History

The Native American tribes that once lived here, and later the European traders and settlers, took advantage of the lowlands between the Fox and Wisconsin Rivers as a natural “portage,” which eventually lends itself to the name of the community, taken from the word the French fur traders used to describe the place, “le portage.” As a portage, this community developed as a center of commerce and trade, and later, a canal was constructed to facilitate this trade. When the railroads came through, it continued in this role. An Aani (Atsina) named Assiniboin Boy. ... This article is about the continent. ... For the Gentoo Linux package manager, see Portage (software). ... It has been suggested that this article or section be merged with Channel (geography). ...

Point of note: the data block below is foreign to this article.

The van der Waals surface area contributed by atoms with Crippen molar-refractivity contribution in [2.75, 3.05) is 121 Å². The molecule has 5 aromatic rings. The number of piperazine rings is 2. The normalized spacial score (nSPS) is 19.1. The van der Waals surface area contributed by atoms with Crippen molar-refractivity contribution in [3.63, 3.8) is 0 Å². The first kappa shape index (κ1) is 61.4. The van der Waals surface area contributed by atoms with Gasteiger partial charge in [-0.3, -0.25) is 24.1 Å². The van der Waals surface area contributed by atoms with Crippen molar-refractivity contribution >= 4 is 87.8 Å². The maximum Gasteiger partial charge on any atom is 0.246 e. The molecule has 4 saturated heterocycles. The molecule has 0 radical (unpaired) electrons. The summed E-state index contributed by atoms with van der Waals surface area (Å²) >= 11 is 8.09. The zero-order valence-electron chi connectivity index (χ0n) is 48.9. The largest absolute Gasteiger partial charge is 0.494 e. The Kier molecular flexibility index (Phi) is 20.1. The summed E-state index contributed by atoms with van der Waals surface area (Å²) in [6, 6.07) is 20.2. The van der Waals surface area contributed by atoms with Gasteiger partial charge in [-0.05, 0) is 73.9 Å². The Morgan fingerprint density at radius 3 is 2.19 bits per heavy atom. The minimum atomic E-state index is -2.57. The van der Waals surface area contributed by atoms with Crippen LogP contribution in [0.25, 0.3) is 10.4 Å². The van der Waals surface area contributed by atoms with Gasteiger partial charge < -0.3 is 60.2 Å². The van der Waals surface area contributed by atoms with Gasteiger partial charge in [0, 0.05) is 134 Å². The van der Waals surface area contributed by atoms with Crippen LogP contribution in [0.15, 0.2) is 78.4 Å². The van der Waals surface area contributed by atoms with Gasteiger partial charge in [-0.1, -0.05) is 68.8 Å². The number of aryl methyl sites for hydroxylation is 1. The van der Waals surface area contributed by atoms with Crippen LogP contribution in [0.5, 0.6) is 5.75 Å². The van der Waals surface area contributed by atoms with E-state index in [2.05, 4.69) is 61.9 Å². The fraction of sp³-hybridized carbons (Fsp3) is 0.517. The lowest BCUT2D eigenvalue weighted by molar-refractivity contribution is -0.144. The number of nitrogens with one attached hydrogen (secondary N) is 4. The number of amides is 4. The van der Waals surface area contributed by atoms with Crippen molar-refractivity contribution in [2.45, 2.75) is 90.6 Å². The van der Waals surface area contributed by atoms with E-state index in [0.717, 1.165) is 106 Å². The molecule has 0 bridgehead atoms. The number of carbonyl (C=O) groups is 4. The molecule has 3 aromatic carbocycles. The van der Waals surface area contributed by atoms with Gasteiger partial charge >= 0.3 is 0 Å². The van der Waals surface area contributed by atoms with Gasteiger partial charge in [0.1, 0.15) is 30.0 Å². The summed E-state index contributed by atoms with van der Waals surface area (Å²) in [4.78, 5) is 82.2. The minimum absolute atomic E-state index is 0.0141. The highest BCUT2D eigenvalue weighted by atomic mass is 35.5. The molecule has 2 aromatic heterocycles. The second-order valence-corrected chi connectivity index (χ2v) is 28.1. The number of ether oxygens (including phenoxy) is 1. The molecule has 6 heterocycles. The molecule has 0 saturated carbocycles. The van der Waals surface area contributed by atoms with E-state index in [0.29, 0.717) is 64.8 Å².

Portage emerged at this place because of its unique position along the one and a half mile strip of marshy floodplain between the Fox and Wisconsin Rivers. by the end of the 17th century, the Fox-Wisconsin waterway, linked at The Portage, served as the major fur trade thoroughfare between Green Bay and Prairie du Chien. It was not until the 1780s and 1790s that traders built their posts and warehouses at each end of The Portage. In 1828, the federal government recognized the strategic economic importance of The Portage and built Fort Winnebago at the Fox River end. After 15 years of controversy, Winnebago settlement (now Portage) won the county seat in 1851. The community incorporated as Portage City in 1854. (16th century - 17th century - 18th century - more centuries) As a means of recording the passage of time, the 17th century was that century which lasted from 1601-1700. ... The Name Green Bay refers to: The city of Green Bay, Wisconsin. ... Prairie du Chien is the county seat of Crawford County, Wisconsin. ... Nothing much really happened in the 1780s only that Mary-Anne Tobin was hung in public for wearing a flase beard and voting. ... Events and Trends French Revolution (1789 - 1799). ... 1828 was a leap year starting on Tuesday (see link for calendar). ... This article is about the U.S. Army fort. ... A county seat is a term for an administrative center for a county, primarily used in the United States. ... 1851 (MDCCCLI) was a common year starting on Wednesday (see link for calendar) of the Gregorian calendar (or a common year starting on Friday of the 12-day-slower Julian calendar). ... 1854 (MDCCCLIV) was a common year starting on Sunday (see link for calendar). ...